Drive Open to Public, Could Help Save Lives
Mandi Schwartz Marrow Donor Registration Drive at Yale
Part of the "Get in the Game. Save a Life." Program for the Be The Match Registry®
NEW HAVEN, Conn. – In its first three years, the Mandi Schwartz Marrow Donor Registration Drive at Yale has added nearly 2,500 people to the Be The Match Registry® and located at least six genetic matches for patients with life-threatening illnesses in need of transplants. This Thursday at Commons, Yale hopes to keep adding to those numbers. The football, women's ice hockey and field hockey teams are once again leading the drive, which is named in memory of women's ice hockey player Mandi Schwartz '10 (Wilcox, Sask.) (1988-2011) and her courageous battle with cancer.
The Mandi Schwartz Marrow Donor Registration Drive at Yale, which is part of the nationwide "Get in the Game. Save a Life." campaign for the Be The Match Registry®, will be held on Thursday, Apr. 19 from 10 a.m. to 4 p.m. at Yale's Commons on the corner of College Street and Grove Street in New Haven. It is open to the general public. Donors that could help save lives are located through testing that consists of simple cheek swabs.
Yale Athletics has held drives each of the past three springs, ever since Mandi was first diagnosed with cancer (acute myeloid leukemia) in December of 2008. Among the six confirmed matches found through Yale's record-setting drives is junior field hockey player Lexy Adams (Lancaster, Pa.), who donated to a patient with cancer in December 2010.
Yale's drives were led by the football team and women's ice hockey team each of the first two years. Last year, the field hockey team began assisting those two teams with the drive. The members of each team have two straightforward tasks:
In addition to the three Yale teams, the drive is also scheduled to include appearances by Yale's live bulldog mascot, Handsome Dan, and Yale's costumed mascot, Boola. Food will be served.
Mandi's story has been one of the driving forces behind the success of the Yale drives. In September 2010 she required a stem cell transplant that was designed to give her a new immune system using two anonymously donated units of umbilical cord blood. A biopsy in December 2010 indicated that she had relapsed, and she passed away at home in Saskatchewan on Apr. 3, 2011 at the age of 23.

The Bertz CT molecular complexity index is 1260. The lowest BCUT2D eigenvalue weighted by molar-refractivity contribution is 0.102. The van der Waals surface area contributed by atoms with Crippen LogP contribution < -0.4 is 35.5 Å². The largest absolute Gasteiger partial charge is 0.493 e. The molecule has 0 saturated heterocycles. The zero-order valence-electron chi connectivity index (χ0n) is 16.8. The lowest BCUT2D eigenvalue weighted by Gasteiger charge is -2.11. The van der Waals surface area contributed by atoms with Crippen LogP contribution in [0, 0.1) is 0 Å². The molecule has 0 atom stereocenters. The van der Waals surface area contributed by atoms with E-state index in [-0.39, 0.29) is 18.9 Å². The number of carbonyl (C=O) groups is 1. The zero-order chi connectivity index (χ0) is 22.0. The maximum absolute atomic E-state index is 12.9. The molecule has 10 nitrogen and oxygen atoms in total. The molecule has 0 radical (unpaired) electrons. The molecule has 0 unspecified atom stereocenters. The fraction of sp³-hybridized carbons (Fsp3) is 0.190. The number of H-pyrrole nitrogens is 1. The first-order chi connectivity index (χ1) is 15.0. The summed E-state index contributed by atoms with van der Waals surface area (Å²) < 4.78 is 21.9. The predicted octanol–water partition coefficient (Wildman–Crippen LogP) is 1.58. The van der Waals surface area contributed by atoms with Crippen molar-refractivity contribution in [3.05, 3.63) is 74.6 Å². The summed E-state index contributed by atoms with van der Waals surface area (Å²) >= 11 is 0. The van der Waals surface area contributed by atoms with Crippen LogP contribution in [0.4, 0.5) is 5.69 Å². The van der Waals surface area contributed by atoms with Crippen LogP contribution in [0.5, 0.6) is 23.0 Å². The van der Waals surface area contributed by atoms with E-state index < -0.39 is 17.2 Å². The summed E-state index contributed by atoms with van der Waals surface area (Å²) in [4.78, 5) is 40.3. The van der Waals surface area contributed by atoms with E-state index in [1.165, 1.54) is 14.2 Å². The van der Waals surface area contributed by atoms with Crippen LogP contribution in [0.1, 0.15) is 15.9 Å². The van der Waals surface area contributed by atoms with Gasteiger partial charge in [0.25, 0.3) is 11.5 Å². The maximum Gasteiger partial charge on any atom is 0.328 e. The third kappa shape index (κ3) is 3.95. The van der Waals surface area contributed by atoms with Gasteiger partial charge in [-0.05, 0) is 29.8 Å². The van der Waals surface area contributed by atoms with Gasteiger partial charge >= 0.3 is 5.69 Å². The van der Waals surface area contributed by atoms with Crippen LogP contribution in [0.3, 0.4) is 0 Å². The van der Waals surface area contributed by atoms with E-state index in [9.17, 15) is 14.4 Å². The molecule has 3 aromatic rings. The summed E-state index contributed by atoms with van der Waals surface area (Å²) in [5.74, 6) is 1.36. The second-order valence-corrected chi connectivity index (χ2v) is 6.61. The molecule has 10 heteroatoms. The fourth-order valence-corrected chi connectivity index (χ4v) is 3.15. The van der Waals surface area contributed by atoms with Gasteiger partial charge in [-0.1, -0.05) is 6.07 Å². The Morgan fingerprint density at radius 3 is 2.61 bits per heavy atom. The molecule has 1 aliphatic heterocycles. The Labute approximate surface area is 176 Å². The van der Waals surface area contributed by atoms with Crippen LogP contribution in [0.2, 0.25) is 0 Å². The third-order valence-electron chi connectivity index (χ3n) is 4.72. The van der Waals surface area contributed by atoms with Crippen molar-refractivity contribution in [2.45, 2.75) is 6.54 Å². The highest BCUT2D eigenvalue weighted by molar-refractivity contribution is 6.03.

Mandi's plight shed further light on the needs of cancer patients everywhere, and the value of marrow donation. Every year, thousands of people of all ages are diagnosed with leukemia and other life-threatening diseases. Many of them will die unless they get a marrow or umbilical cord blood transplant from a matching donor. Seventy percent of people do not have a donor in their family and depend on the Be The Match Registry® to find a genetic match to save their life.
To join the Be The Match Registry®, a person must be between the ages of 18 and 60, meet certain health guidelines and be willing to donate to any patient in need. The donor test consists of simple cheek swabs and will only take approximately 15 minutes.
Those who registered at previous drives are already in the registry, so there is no need for them to be registered again. Yale is seeking to add as many NEW potential donors as possible, so those who registered at previous drives are asked to find friends and relatives who have not registered and encourage them to take part in this year's drive.
Yale's drives are part of the "Get in the Game. Save a Life." program, which started in 1992 at Villanova under the guidance of head football coach Andy Talley. That program, involving college athletic teams organizing drives on their campuses, has resulted in tens of thousands of potential donors being tested. Larry Ciotti, an assistant football coach at Yale and former head coach at Hand High School in Madison, Conn., is a friend of Talley's and brought the idea to Yale.
Talley recently partnered with the Be The Match Registry® to take his efforts to the national level. He has received commitments from dozens of college football programs. In each of the past three years, Yale has registered more potential donors than any other school in the program.
Yale's year-by-year performance:
There are now more than 9.5 million people and nearly 165,000 umbilical cord blood units in the Be The Match Registry®, the largest and most racially and ethnically diverse registry of its kind in the world. Since the registry began operations in 1987, it has facilitated more than 50,000 transplants to give patients a second chance at life. Today, it facilitates more than 5,500 transplants a year.
Those interested in helping with the Mandi Schwartz Marrow Donor Registration Drive at Yale can contact Larry Ciotti with the Yale football team at firstname.lastname@example.org or (203) 671-9805.
Mandi Schwartz Marrow Donor Registration Drive at Yale:
Be The Match Registry®:
Report by Sam Rubin '95 (email@example.com), Yale Sports Publicity